- Those related to insolvency or enforcement of a security interest.
- A person is incapable of managing their affairs and so the court appoints a receiver to manage the property on their behalf—for example a receiver appointed by a Court of Protection under mental health legislation (in some jurisdictions, called conservatorship).
Assignee Surety Bond
An Assignment for the benefit of creditors is a process initiated by a distressed entity (assignor) entering an agreement with the party which will be responsible for conducting the wind-down and/or liquidation or going concern sale (assignee) in a fiduciary capacity for the benefit of the assignor’s creditors. The assignment agreement is a contract under which the assignor transfers all of its right, title, interest in, and custody and control of its property to the third-party assignee in trust. The assignee liquidates the property and distributes the proceeds to the assignor’s creditors.
In some Chapter 11 bankruptcy cases an Examiner is appointed by the court for the benefit of creditors and equity security holders. An Examiner generally does not take control of the operations of the entity, but acts as an investigator of the pre-petition events of the debtor. Typically an Examiner is not appointed unless there is an issue with fraud or mismanagement. The Examiner will review the conduct of the business in order to assist in determining if reorganization is viable. The duties of an Examiner are dictated by the court with a wide range of possibilities. The court adapts the duties of the Examiner to accommodate each individual case and will issue an order outlining the specifics. The Examiner will then carry out these duties and report back to the court.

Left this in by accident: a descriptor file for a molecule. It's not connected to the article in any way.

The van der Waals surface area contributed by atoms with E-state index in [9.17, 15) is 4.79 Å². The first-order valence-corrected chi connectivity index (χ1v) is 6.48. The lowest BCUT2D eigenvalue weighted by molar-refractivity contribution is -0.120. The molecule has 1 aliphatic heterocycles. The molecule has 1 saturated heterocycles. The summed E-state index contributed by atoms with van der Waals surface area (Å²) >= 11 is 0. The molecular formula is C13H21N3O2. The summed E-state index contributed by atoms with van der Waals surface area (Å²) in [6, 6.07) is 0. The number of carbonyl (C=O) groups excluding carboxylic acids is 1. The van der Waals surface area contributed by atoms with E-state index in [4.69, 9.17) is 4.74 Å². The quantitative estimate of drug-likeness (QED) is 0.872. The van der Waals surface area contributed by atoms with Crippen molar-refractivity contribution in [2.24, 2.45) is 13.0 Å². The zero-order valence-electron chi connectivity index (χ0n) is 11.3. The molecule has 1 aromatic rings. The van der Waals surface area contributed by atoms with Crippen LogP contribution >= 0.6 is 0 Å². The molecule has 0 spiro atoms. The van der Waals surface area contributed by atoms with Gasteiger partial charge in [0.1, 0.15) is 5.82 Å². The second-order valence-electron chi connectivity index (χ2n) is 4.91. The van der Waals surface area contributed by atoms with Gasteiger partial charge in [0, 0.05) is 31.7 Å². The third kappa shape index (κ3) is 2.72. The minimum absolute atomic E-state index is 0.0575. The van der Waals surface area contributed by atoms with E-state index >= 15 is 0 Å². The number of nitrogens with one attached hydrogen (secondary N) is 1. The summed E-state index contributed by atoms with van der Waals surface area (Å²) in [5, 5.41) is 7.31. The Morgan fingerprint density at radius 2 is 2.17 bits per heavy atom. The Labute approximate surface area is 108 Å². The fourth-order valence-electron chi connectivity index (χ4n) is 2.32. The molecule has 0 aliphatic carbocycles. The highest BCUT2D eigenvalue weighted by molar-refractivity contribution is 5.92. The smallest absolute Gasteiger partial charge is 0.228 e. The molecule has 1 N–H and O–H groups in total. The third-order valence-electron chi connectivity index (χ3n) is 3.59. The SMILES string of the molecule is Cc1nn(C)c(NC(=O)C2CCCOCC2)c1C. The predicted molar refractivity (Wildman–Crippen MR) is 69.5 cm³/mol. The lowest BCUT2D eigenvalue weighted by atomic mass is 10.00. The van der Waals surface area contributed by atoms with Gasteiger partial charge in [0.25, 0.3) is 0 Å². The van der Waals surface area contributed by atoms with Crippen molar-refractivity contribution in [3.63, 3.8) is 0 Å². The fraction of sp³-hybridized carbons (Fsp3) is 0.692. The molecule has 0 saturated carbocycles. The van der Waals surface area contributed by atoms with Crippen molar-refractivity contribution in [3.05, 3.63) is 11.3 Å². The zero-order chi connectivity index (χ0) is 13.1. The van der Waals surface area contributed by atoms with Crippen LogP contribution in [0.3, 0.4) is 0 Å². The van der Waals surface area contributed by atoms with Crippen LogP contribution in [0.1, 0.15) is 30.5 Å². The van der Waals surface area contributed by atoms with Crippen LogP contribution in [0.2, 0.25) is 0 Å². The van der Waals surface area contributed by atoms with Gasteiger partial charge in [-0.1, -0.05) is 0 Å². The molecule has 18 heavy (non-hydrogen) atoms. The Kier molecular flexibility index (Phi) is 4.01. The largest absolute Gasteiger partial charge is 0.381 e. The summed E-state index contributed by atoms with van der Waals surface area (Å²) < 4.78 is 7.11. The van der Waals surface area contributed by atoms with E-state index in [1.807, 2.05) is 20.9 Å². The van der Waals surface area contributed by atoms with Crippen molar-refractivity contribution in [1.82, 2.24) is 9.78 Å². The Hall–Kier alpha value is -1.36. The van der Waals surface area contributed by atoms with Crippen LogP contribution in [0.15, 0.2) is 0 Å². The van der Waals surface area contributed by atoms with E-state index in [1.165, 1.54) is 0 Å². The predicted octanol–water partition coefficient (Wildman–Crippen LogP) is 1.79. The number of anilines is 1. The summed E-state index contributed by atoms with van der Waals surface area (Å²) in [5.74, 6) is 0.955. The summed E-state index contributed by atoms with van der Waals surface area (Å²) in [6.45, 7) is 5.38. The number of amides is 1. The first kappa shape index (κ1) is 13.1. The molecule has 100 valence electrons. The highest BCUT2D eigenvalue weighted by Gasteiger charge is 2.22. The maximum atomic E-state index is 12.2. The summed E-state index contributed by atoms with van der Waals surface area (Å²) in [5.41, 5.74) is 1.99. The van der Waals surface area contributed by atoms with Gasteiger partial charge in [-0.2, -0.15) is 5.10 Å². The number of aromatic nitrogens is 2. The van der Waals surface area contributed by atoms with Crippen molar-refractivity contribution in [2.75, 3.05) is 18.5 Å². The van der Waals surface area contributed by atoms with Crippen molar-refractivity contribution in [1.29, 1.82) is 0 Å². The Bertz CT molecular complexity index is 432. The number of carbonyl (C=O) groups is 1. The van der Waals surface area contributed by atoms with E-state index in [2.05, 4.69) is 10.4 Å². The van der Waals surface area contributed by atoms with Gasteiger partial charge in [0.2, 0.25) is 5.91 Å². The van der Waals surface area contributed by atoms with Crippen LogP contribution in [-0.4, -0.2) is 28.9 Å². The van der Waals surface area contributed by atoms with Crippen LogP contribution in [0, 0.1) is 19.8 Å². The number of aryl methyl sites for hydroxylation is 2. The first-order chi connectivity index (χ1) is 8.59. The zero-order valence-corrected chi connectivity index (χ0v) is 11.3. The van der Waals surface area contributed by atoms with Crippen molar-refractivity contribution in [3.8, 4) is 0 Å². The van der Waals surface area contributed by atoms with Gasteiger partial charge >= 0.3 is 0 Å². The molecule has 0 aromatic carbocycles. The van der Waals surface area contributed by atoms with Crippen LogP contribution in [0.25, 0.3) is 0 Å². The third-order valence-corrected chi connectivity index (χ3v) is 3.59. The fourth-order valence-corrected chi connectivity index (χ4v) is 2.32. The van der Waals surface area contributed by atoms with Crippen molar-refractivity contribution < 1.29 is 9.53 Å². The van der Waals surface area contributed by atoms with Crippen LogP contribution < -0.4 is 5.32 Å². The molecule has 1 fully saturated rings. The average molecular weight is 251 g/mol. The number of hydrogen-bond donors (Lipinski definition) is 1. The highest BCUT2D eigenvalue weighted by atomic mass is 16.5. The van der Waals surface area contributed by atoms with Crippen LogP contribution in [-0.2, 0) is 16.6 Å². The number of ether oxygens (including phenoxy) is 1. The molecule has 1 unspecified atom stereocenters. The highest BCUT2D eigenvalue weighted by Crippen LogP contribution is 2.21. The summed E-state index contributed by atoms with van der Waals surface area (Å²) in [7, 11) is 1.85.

Post Confirmation Surety Bond
Once a Chapter 11 plan is confirmed, a standard trustee bond is usually no longer required. If the judge approves the reorganization plan and the creditors all agree, then the plan can be confirmed. Upon confirmation, the plan becomes binding and identifies the treatment of debts and operations of the business for the duration of the plan. There are numerous titles for post – confirmation fiduciaries. Below are some examples of fiduciaries in post confirmation cases:
Liquidating Trustee Bond
After confirmation and appointment, the liquidation trustee then serves as the liquidation trust’s representative and is responsible for complying with the trust agreement (and confirmation order), liquidating the assets and making distributions to trust beneficiaries.
Plan Agent Surety Bond
When a Plan agent is appointed, they are responsible for the obligations outlined by the confirmed plan.
Disbursing Agent Bond
A Disbursing Agent may be appointed to serve under the Trust Agreement, may perform the obligations of the Trust under the Plan, the Confirmation Order, and the Trust Agreement with respect to all Distributions to Trust Beneficiaries, which include, without limitation, the Distribution of Trust Beneficial Interests and Distributions of Cash payments, and the creation and funding of the Reserve for Disputed Claims.